James Benning

James Benning – On Paradise Road (2020)

Filmed at Benning’s home in Val Verde during the first month of the pandemic, the film is a portrait of that time. Read More »

James Benning – Telemundo (2019)

Two people watch a film being broadcast on Telemundo, a Spanish-language television station. The sound of the film along with commercials can be heard. They occasionally talk to each other, but never about the film. Read More »

James Benning – L. Cohen (2018)

“Legendary avant-garde filmmaker and visual artist James Benning returns to the Festival with L. COHEN, one of the year’s most awe-inspiring and transcendent experiences. Benning has described the landscape as ‘a function of time’ and this film elegantly invites us to savour the relationship. Shot in a barren Oregon field, the film’s fixed camera presents us with the deceptively simple: canary-coloured jerry can, twin tires, some rusty barrels, abandoned agricultural machinery, a plain of green grass and overgrown hay, and faint, portentous details in the distance. Read More »

James Benning – Ruhr (2009)

Synopsis by Mark Peranson (cinema-scope):
James Benning is not quite Stravinsky, and his first high-definition video (and first film shot outside the US) is not exactly the Rite of Spring, but a trip to the heart of the Ruhr Valley for the premiere of Ruhr at the Duisberg Film Week carried a certain nervous anticipation. After years of shooting on 16mm and finally abandoning it for HD because of an endless series of processing and projection errors, Benning was about to enter further unexplored territory: digital projection. Read More »

James Benning – Maggie’s Farm (2020)

“A portrait of an art institution as a cinematic landscape: in a succession of static shots, James Benning explores the buildings and terrain of the California Institute of the Arts, where he teaches. A series of views of nature filmed in the surrounding park and woods transitions into images of floors, seating areas and other details of a public building not meant for show. In both parts, an uncanny feeling dominates: the geometries of nature, the dark green and brown tones, the rushing of the highway in the background on the one hand and the humming of halogen lamps, the sound of steps in an otherwise seemingly empty school on the other – it all seems to be hiding a secret. Read More »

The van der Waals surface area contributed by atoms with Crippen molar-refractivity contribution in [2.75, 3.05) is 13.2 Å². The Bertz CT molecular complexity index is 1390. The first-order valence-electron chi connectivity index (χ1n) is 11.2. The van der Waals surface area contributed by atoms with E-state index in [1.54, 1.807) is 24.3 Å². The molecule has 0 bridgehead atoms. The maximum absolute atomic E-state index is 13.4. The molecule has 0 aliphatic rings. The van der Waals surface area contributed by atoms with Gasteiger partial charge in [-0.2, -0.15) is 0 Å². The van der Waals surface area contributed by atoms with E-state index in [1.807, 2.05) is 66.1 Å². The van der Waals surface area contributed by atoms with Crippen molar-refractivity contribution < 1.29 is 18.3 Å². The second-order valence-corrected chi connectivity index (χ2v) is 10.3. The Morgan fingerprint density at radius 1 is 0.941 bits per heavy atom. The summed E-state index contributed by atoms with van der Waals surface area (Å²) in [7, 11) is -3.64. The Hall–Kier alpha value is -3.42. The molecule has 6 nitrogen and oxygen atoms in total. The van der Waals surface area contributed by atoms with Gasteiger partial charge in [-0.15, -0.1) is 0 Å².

James Benning – El Valley Centro (2000)

Employing natural sound and contemplative proscenium shots, Benning skillfully composes a series of pure and majestic images that at once evoke a sense of nostalgic splendor as well as deliver a subtle, yet penetrating, political commentary. Benning tells the story of how water irrigates this valley and how the produce is carted away in boxcars for the nation’s consumption. He shows the lifestyle of a modest and growing rural community, whose concerns are often drowned out by the powerful railroads, oil companies and insurance conglomerates which own the farms and ranches and benefit from undocumented immigrant labor while insisting on imprisoning an American population of color. Read More »

James Benning – Los (2001)

I began El Valley Centro in November of 1998; I was driving through the Great Central Valley looking for places to film. I wasn’t going to start shooting for at least six months; I wanted to just look and listen – to get to know the Valley well before I would make images. But almost immediately I came across an oil well fire with flames high into the sky. I returned home for my Bolex and Nagra. Determined that landscape is a function of time, I let a full roll of 16mm film (100 feet) run through the camera. At that moment I knew I would make a portrait of The Great Central Valley using 35 two and a half minute shots. Read More »